Alarm Clock Project Summary

Why I started this project

Last November in 2015, I started an IoT project which simulates a sunrise event at a scheduled time. I really wanted a practical project which I can use in my daily life to enhance the quality of my life.

While researching for viable solutions, Philips Hue smart LED bulb, LIFX LED bulb, and various choices were found. I did not choose either of these choices for few reasons.┬áTo use a Philips smart bulbs, you require a central hub which allows you to connect to it for controlling all the smart bulbs. LIFX has integrated wi-fi module built into the bulb. Both choices were too expensive to start with, and I didn’t want something that is already built out of the box. I wanted more hands on action which would give me a full control of my soon-to-be sunrise alarm.

Architecture

After few weeks of researching, I decided to use a Raspberry Pi as my web-server which controls a connected RGB LED light strip. Following technology were used for this project

  • Raspberry Pi: ARM based linux computer
  • Adafruit RGB LED strip: controllable via GPIO on Raspberry Pi
  • NGINX: web server
  • Gunicorn: WSGI proxy web server
  • Django: alarm web application
  • MySQL: record keeper
  • Bootstrap: UI design

The github repository for this code is provided here.

Preview

This youtube clip shows a sped-up version of the sunrise simulation for the demo purpose.

A simple authentication page is present to limit other users from triggering or scheduling my alarm.

screen-shot-2017-02-22-at-10-07-59-pm

Currently, it shows past scheduling history for a development purpose.

screen-shot-2017-02-22-at-10-08-19-pm

Simple alarm configuration page is displayed.

screen-shot-2017-02-22-at-10-08-28-pm

 

To be added

Even though this IoT is still usable, I would like to add few more features into the application.

  • For the user to configure multiple alarms.
  • Display only active alarms on the status page.
  • Allow the user to delete/deactivate selected alarm.
  • NGINX and Gunicorn to auto-start at an event of a crash.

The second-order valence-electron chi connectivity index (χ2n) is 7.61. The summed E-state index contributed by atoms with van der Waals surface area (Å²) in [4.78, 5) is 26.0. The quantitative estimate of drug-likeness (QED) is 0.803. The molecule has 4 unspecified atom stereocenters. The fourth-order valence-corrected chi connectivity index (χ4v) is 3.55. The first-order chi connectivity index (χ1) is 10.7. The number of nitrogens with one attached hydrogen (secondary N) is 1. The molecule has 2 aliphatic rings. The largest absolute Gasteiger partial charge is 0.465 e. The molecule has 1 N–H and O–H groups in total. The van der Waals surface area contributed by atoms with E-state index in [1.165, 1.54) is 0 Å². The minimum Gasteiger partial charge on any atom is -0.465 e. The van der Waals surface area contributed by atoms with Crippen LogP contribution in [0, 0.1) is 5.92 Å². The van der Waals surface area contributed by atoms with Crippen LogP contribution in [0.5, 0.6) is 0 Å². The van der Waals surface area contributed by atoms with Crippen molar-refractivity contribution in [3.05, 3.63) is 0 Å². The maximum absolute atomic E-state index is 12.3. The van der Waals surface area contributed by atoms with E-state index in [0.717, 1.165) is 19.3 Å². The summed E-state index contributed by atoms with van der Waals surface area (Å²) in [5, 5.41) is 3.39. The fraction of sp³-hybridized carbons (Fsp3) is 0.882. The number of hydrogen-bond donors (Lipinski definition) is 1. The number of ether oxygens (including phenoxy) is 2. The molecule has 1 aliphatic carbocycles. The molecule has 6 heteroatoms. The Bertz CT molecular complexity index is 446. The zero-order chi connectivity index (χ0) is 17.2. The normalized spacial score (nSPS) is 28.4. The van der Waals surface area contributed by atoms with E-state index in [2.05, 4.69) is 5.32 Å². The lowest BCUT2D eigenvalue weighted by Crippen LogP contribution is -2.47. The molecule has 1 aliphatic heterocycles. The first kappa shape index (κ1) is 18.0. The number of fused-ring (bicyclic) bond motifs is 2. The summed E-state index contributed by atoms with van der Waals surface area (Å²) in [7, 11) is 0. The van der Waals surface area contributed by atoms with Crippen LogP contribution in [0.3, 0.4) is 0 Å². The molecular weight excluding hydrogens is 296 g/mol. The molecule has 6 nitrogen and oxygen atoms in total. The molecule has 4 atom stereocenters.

• Web scrap newsfeed and voice it out over a speaker when the alarm triggers.
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Blogging migration from Jekyll to WordPress

Why I started Blogging

Over a year ago, I have decided to start a personal blogging website to keep a track of my development study. I needed a blogging platform which allows me to easily create new posts without any hassles of maintaining a blog. After few days of research, Github.io’s Jekyll and WordPress.com’s WordPress came to consideration.

Jekyll vs WordPress

Jekyll Pros

  • Github.io provides 1 free hosting of a Jekyll project.
  • You can easily clone other people’s github repository, and start using pre-made website as your website template.
  • Jekyll project is very straight forward in terms of the project structure.

Jekyll Cons

  • Posts are written in markdown text format. It is very versatile, yet, writing a post is troublesome when you have not yet memorized the markdown syntax.
  • Enabling tag categorization requires you to create a Liquid template page which can be annoying when you simply want to write a post.
  • Proper development setup requires working with command-line tools such as git, gem, jekyll and bundler. If you are not familiar with comman-line tools, Jekyll can have a high learning curve.

WordPress Pros

  • It is a true CMS (content management system). Once you have your desired theme and menu appearance set up, you only need to start writing your blog posts from then on.
  • WordPress.com allows free hosting of one web site. This eliminates the deployment step in a typical web development cycle.
  • You can search, manage and modify free themes from the GUI.
  • Dockerized WordPress is very easy to spin up your first WordPress website

WordPress Cons

  • Unless you are hosting your own WordPress website on your personal server, modifying your free theme is very limited.
  • When you are hosting it on your own server, SSL should be already setup prior to deploying the website. TLS encryption is required to secure your login step to hide the login password from the world.

Why I decided to migrate from Jekyll to WordPress after one year

After comparing between the two, I was really attracted to Github.io’s easiness in deployment. All I wanted back then was to simply write. I cloned an already existing template from other person’s github repository, and my new blog was ready to go right away.

About a year has been past, and my blogging requirement has changed a bit. I wanted to categorize and manage posts with more ease. Since I was planning on using the Amazon AWS, WordPress seemed to be a nice self-manageable blogging platform.

Future Plan

In the near future, I will deploy a self-maintained WordPress website on AWS. I have not yet set up proper SSL on my AWS EC2 instance, so I will be using the wordpress.com’s free hosting service as a temporary solution.

On the other hand, on my local environment, I used Docker to spin up my WordPress development environment. Dockerfile used for my blog can be found from my Github repository. Docker innately matches the development environment and the deployed environment, which means I can deploy my blog right away once the initial configuration is finished on my development environment.